A vision for the future: harnessing research to improve health outcomes

The Academy is currently working on a major project that aims to improve healthcare for Australians by better enabling research to be conducted within the health system. Harnessing research for better health: A vision for integrating research into healthcare will explore the value of embedding research in the health system, identify barriers and recommend solutions with the aim of improving patient care and outcomes.

Since mid-2021, the project’s working group has consulted with a wide range of stakeholders in the research and health sectors to collect evidence on how research is currently used in healthcare, and what could be improved. Starting with a feedback survey, the working group has since held a series of virtual roundtables and individual interviews to ensure the project outcomes are grounded in evidence and fully informed by views from across the sector.

This has included consultations with senior healthcare administrators, early and mid-career researchers, research leaders, research funders, clinical trial teams, healthcare consumers, First Nations researchers, international research leaders, and health medical technology leaders. The Academy was also delighted to hold its first meeting with consumers – a crucial perspective for this project.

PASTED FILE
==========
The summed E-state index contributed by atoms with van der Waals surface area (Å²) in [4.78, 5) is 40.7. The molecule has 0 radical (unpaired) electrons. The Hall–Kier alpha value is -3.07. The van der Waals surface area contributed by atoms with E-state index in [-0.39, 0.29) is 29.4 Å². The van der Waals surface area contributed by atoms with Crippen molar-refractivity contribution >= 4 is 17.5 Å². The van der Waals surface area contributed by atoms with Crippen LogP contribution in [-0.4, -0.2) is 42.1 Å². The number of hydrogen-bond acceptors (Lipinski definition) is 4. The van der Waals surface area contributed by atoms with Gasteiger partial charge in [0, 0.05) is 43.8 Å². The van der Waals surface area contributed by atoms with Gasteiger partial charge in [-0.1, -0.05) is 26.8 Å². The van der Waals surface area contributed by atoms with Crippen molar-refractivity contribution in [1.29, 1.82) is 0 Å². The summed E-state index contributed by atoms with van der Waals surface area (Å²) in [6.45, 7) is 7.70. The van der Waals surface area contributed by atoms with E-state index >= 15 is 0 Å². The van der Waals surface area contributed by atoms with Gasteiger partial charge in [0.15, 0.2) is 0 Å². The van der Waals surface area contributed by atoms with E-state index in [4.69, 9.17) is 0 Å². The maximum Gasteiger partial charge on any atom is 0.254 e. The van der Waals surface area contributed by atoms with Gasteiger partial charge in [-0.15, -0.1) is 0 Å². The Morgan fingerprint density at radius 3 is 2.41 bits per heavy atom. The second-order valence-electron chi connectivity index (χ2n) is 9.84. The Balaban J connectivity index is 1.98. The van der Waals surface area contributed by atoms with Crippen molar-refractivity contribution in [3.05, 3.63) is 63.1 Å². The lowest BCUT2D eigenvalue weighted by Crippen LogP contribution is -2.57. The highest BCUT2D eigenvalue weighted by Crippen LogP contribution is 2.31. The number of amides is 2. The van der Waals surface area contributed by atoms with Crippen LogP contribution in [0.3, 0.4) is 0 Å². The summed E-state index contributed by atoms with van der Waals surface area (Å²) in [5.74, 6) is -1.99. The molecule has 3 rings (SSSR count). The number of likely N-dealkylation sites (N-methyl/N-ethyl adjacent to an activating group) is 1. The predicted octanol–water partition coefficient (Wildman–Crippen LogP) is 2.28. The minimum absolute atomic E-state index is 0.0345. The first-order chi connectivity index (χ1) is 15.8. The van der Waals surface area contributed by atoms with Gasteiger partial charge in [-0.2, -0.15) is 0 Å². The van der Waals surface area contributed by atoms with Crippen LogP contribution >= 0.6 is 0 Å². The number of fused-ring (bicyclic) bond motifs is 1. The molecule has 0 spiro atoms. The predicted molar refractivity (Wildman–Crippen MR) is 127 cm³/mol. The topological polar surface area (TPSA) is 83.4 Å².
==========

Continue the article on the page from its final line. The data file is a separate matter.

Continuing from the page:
Within these groups, representatives from the medical and health professions, health and medical research, healthcare services, industry, peak bodies, philanthropy, government, rural and remote health, and importantly, healthcare consumers from across Australia, gave feedback on their experiences, expectations and vision for the future.

Overall, more than 250 people have offered insight on a wide range of topics, including:

  • Facilitating clinical research and clinical trials
  • Driving research in healthcare settings
  • How to foster, grow and fund a clinician-researcher workforce
  • How to support commercialisation of health system innovation
  • Perspectives from consumers, including the need for co-design.
  • How to broker a balance between researcher interests and health service needs and priorities

The project’s working group is currently analysing and reflecting on the input received through these consultations, as well as past work such as the 2013 McKeon Review of Health and Medical Research, to create recommendations for what a research-rich health system might look like. We expect to publish our report later this year.

The final report will look at barriers to conducting research in healthcare, and opportunities for improvement to guide better research and healthcare integration to improve patient outcomes.

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